Love Island has produced some highly unrealistic body standards, but most of the time our focus is on female contestants.
Each woman on the show is noticeably slim, and young girls have low self-esteem issues as it is without seeing one type of physique on every TV channel.
What the focus hasn't always been on is the problem with muscular men and the lack of 'dad bods'. The reality show is now being blamed for giving young boys body image issues as well as girls.
Stereotypically 'perfect' bodies on the show has led many to feel that only this type of body will be able to find love, or even lust. It's a hugely damaging notion that's being perpetuated.
According to analysts from the Children’s Society, boys are catching up with girls in the numbers of them suffering from low confidence and self-esteem.
Its annual 'Good Childhood' report revealed that over 200,000 children in the UK alone are unhappy with their lives as a whole, with looks playing a large role in their moods.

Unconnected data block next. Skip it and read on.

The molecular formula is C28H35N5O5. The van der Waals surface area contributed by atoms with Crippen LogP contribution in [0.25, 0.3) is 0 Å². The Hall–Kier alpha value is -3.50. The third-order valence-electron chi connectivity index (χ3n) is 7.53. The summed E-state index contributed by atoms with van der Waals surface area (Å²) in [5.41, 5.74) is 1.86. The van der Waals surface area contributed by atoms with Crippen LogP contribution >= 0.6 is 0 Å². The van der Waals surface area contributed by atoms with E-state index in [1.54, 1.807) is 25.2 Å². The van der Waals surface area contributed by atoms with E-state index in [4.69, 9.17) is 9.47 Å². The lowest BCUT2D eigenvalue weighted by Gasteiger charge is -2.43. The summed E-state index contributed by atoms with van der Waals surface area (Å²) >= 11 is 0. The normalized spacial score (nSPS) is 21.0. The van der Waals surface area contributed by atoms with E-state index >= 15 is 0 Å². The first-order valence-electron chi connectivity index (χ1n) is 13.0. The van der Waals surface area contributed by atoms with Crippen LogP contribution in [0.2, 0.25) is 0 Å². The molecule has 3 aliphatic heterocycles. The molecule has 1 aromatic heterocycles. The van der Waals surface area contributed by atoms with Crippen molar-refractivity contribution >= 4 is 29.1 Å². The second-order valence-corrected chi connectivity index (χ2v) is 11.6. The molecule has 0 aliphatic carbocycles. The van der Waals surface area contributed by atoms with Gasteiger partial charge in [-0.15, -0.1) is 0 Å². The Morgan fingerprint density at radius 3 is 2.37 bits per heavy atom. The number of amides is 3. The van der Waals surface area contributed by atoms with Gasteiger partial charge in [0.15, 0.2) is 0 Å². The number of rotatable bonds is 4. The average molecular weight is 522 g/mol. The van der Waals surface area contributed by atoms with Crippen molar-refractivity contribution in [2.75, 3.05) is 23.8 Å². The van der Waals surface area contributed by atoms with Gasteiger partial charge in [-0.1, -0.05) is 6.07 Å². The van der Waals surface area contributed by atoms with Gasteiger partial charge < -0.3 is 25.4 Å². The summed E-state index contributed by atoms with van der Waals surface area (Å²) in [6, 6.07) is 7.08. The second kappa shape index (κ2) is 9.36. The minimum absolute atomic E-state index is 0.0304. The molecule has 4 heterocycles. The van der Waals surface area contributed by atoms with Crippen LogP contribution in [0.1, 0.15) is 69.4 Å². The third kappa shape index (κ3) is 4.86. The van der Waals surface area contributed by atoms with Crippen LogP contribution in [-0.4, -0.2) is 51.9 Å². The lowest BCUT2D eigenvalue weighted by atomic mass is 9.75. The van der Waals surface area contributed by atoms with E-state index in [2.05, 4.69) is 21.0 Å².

Shockingly, one-in-12 boys aged 10 to 15-years-old are unhappy with their appearance.
Richard Crellin, policy and research manager in mental health and wellbeing at the Children’s Society, told The Times:
"They talked a lot about the pressure to go the gym and have a great body. They talked about the men they see on social media and Love Island … about how people are always working out on that show."
One teen in the report said he felt pressure to live up to the built men he watched on TV "You see all these models, you see all these weightlifters, body-builders, and you look at yourself and you're like, 'I look like a stick.'
"I feel like we’re exposed to a lot more so we are less secure about our appearance."
Love Island bosses vetoed having plus-sized Islanders, causing frustration among fans and body activists alike.
Speaking to The Sun, the show's boss Richard Cowles said: “We try and be as representative and diverse as possible but first and foremost it’s an entertainment show.
"It’s about people wanting to watch and them reacting and falling in love with another. Yes, we want to be as representative as possible but we also want them to be attracted to one another."
Feature image: ITV/REX